Mario Joseph, who sleeps near the overpass some nights, has been homeless since he lost his Oak Park apartment on Thanksgiving, he said. He was sleeping in his car until it got towed. He then lost his job as a contractor.
On Wednesday, Joseph was riding his bike along the side of the lot where the shelter could go on his way to work on his resume. He has an ID, but his job hunt has been difficult without a mailing address, he said. He would be interested in staying in the shelter for help getting housing and employment.
“It’s really hard not to have an address,” said Joseph, 33, a graduate of Valley High School. “I would stay (at the shelter), yeah, but I’m trying to leave California. It’s just going to keep getting worse.”
Richard Tony Sanchez, 55, has been sleeping under the overpass for several years with his brother, he said.
Sanchez would not go to the shelter — he prefers to sleep outside — but he knows many homeless people in the area who would, he said.
“A lot of them need help getting jobs and housing,” Sanchez said. “A lot of them can’t cash a check. Once they get IDs, they can look for jobs.”
Jonathan Porteus, the CEO of WellSpace Health, supports the shelter. He said shelter guests could walk across Alhambra Boulevard to the WellSpace walk-in clinic that’s open every day from 6 a.m. to 10 p.m.
“I think the option may be a really good one,” Porteus said. “There’s access to transportation, employment and healthcare. The last thing we want to do is isolate people when we’re actually trying to integrate them more into society.”
Other nearby business owners are less thrilled.
Bob Dutra, owner of Bob’s Glass, which borders the shelter site, said he has lost business in the last few years because of the homeless population in the area. And he said he believes the shelter would make him lose more.
“Why can’t they find a spot that has no businesses around?” he asked.
Dutra is especially bothered that the homeless people would be at the shelter not just at night but during business hours, while they will soon be barred from sleeping on the ground outside City Hall during business hours, he said.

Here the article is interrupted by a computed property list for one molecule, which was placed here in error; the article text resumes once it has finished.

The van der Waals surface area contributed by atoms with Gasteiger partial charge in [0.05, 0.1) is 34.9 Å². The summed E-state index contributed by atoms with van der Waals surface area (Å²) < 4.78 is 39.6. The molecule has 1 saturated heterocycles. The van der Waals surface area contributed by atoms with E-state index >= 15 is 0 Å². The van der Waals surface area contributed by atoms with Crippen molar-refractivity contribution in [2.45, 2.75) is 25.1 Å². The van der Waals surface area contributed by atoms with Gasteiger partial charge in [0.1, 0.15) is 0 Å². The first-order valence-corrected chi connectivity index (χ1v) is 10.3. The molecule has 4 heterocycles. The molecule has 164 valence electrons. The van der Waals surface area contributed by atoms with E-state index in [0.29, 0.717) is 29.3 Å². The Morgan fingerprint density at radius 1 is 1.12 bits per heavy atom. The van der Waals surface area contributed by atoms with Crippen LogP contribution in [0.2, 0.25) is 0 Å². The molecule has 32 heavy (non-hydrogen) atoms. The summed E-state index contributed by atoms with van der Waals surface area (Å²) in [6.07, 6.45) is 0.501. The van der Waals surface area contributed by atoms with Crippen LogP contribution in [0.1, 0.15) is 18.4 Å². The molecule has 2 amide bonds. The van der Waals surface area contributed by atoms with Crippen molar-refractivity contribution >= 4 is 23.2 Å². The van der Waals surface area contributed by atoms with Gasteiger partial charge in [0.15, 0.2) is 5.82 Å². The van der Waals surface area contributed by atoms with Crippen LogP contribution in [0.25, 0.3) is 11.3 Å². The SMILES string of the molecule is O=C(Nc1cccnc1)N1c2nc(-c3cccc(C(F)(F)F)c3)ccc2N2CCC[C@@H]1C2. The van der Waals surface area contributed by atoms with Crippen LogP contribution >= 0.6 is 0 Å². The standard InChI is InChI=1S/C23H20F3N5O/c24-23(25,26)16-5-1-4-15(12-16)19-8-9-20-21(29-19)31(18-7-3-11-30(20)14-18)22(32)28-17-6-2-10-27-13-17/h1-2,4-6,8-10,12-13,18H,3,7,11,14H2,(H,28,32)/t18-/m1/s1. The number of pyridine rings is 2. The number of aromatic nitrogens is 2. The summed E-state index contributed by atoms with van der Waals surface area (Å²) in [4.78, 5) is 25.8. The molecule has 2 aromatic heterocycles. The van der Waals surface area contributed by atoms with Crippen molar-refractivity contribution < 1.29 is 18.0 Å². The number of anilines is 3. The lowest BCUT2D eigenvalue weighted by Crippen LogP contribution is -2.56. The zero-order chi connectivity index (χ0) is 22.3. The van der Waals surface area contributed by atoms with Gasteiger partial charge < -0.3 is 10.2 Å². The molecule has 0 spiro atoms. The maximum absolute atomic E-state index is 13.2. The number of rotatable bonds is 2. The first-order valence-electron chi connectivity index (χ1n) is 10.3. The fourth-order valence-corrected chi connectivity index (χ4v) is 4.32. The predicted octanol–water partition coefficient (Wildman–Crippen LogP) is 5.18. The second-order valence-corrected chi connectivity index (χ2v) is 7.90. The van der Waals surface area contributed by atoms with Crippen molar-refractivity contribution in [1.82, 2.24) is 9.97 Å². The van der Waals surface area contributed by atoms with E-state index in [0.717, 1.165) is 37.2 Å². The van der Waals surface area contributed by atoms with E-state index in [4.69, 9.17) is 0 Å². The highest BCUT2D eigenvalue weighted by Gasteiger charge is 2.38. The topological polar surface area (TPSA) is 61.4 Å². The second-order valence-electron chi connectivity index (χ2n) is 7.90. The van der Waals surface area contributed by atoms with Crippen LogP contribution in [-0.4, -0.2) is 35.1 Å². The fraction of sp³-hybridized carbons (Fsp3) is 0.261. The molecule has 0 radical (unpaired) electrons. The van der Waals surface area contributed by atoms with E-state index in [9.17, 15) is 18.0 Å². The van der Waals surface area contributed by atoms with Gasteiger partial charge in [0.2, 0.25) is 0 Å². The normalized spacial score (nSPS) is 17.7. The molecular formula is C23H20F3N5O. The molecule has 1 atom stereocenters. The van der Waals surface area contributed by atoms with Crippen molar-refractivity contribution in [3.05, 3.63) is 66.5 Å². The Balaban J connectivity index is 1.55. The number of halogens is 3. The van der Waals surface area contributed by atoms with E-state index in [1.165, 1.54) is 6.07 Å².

Councilman Steve Hansen, whose district covers neighborhoods near the planned shelter, said feedback he’s received has mostly been positive so far.
“I’ve been pleasantly surprised at how constructive so far the conversations have been,” Hansen said. “Neighbors and businesses see this as a hopeful effort to reduce impacts. It’s not just being dropped in, but really is being well thought out.”
Mayor Darrell Steinberg in December asked all eight council members to find sites for homeless shelters in their districts.
This is the second site Schenirer has proposed in his district, which includes Curtis Park, Oak Park and parts of south Sacramento. Schenirer also proposed a 100-bed Sprung tent shelter on a parking lot at the Florin light rail station, owned by Sacramento Regional Transit.
Councilman Jeff Harris proposed a site on Cal Expo property at the southeast end of Ethan Way near the RV park, which is awaiting council approval.
Schenirer hopes the council will vote to approve the X Street shelter, along with the Florin light rail shelter, next month after talks with Caltrans wrap up, he said.
“The City of Sacramento has reached out to Caltrans for assistance in addressing the problem of homelessness in the Sacramento region,” Caltrans said in a statement. “Caltrans agrees that this issue and the increase in the area’s homeless population needs to be addressed. Caltrans has been meeting with the city of Sacramento to determine what the best course of action should be and how our department can assist.”
Schenirer and Hansen are holding a community meeting about the proposed X Street shelter at 6 p.m. on Thursday at the Sierra 2 Center for the Arts and Community, 2791 24th St.